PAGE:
Over the last month, sparked by the murders of unarmed Black Americans and subsequent protests, the national conversation has turned to the country’s racist past and present.
For some this conversation includes reckoning with one’s self: Have I participated — actively or subconsciously — in a racist system that oppresses people of color? Am I racist?
Asking this question and facing the true gravity of America’s oppressive history can plunge people into overwhelming shame, psychologists tell Inverse. This is a stumbling block in fighting racism.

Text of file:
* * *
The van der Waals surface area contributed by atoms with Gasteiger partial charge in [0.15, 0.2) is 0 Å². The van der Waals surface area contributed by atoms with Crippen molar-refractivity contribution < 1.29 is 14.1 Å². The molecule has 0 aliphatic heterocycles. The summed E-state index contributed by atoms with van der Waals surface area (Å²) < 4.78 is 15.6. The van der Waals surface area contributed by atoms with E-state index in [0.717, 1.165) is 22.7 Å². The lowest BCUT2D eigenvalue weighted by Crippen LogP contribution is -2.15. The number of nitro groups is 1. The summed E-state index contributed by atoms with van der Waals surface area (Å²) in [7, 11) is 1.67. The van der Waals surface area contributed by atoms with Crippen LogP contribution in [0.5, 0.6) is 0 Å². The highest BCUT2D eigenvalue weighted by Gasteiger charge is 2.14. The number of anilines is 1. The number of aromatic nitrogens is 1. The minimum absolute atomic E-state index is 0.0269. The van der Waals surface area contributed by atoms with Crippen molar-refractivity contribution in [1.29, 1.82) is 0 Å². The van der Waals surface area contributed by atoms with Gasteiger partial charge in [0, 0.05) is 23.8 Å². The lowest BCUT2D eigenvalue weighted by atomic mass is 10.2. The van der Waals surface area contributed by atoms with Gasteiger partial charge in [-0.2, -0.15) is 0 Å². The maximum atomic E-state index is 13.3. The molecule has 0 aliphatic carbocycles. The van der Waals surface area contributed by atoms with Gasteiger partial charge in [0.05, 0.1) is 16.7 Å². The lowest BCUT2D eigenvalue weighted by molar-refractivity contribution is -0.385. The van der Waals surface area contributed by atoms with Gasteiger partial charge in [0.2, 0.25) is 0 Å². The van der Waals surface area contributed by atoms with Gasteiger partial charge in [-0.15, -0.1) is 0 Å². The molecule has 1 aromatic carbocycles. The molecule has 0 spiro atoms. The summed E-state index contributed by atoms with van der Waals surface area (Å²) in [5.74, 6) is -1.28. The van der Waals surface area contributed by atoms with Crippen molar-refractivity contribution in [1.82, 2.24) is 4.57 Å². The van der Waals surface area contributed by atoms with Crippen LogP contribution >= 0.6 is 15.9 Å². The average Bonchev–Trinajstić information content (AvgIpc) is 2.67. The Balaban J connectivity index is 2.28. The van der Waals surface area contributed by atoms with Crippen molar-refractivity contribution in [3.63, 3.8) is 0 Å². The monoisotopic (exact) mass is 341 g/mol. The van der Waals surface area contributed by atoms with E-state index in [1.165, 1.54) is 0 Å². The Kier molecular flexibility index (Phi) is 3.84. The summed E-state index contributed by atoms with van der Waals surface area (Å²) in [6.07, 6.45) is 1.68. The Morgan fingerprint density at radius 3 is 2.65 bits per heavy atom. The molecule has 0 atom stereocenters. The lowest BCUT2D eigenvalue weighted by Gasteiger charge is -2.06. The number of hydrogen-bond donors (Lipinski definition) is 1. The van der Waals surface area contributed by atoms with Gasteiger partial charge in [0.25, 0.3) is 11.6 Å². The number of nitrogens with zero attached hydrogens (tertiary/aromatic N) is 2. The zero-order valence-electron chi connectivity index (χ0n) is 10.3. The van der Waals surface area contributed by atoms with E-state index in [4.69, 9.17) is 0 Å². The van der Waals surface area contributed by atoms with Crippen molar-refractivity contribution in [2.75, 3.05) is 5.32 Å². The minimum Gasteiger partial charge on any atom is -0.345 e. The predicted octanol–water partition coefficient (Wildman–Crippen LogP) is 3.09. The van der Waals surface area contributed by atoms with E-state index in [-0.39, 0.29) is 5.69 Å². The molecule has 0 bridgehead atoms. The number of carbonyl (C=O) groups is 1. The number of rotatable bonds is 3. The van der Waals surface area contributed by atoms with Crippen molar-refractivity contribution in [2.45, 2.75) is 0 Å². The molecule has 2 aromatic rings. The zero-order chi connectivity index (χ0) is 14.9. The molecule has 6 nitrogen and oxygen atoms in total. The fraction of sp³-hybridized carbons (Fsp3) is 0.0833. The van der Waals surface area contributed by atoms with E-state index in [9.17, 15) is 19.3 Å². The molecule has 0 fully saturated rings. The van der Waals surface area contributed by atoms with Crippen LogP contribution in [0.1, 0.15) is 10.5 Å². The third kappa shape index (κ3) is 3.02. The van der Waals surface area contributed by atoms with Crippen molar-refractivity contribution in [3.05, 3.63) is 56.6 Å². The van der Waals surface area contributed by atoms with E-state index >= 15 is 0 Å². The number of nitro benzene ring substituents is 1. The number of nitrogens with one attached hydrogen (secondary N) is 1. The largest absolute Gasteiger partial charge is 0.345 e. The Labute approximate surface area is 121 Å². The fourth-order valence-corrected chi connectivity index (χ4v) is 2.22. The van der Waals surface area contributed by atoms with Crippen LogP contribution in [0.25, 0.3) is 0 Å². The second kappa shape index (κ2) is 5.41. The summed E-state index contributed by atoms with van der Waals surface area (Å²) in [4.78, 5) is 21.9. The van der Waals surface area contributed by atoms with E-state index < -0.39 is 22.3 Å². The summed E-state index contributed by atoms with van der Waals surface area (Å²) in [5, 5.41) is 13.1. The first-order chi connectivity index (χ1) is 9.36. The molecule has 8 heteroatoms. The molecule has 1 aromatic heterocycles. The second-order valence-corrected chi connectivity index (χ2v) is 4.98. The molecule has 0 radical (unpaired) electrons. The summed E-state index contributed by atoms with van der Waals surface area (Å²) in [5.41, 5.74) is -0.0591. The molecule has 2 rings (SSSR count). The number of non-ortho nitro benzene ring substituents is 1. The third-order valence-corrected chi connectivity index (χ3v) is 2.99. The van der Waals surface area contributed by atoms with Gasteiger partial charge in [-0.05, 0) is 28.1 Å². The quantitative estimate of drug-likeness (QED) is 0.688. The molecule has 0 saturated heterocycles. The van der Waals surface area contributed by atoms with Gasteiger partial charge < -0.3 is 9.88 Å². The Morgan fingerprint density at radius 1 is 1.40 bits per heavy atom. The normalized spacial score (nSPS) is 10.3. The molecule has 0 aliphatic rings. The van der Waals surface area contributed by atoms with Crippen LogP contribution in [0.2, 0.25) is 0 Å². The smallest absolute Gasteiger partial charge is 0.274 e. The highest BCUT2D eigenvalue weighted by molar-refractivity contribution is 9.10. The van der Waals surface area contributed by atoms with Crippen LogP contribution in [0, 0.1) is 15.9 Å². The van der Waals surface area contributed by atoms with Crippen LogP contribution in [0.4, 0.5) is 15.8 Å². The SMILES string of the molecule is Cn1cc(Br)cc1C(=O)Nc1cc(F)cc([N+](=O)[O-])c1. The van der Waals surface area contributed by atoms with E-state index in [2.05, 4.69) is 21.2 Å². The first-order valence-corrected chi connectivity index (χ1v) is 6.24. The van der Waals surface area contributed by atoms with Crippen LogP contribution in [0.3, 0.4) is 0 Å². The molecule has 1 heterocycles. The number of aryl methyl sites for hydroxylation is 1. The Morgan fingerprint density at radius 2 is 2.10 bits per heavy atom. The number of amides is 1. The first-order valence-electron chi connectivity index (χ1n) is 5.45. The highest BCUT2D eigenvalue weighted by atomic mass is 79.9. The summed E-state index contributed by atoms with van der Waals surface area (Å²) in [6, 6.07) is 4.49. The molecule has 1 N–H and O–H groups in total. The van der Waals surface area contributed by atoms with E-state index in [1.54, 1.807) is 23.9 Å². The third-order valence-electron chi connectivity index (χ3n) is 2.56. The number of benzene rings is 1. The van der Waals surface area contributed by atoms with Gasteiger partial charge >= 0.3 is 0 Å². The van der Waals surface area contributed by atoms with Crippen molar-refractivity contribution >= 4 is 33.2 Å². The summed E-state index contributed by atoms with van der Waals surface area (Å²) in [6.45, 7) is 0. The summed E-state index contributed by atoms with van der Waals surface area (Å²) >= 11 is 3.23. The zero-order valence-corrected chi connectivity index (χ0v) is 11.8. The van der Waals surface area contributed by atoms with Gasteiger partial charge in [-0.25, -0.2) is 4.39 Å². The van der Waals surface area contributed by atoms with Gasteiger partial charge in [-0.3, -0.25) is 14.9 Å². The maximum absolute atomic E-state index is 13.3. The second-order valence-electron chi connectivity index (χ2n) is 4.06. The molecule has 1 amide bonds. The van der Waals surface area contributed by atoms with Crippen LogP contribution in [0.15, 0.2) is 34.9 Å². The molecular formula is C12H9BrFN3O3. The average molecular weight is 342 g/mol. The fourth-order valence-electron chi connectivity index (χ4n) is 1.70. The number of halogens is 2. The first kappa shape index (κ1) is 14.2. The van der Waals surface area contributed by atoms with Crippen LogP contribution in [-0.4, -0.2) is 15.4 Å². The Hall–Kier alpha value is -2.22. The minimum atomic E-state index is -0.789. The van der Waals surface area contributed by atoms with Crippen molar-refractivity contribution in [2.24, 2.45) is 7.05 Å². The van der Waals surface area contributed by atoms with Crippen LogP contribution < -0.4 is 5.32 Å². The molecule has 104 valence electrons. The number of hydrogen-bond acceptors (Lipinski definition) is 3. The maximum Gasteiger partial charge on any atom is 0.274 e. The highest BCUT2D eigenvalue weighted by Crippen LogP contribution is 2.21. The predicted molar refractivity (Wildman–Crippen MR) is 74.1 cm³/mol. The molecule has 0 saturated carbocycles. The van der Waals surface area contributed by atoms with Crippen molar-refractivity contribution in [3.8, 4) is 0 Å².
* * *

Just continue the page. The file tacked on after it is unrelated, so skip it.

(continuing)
“If you are serious about anti-racism, and you are seeing that you want to be a part of the solution rather than the problem, realize that staying stuck in your shame and not doing your work to manage that, is making it about you,” cautions Dr. Kira Hudson Banks.
Read the full article, featuring additional insights from The Mouse and the Elephant co-founder Dr. Kira Hudson Banks, plus several of her fellow psychologists, at Inverse.
Photo: Spencer Platt for Inverse
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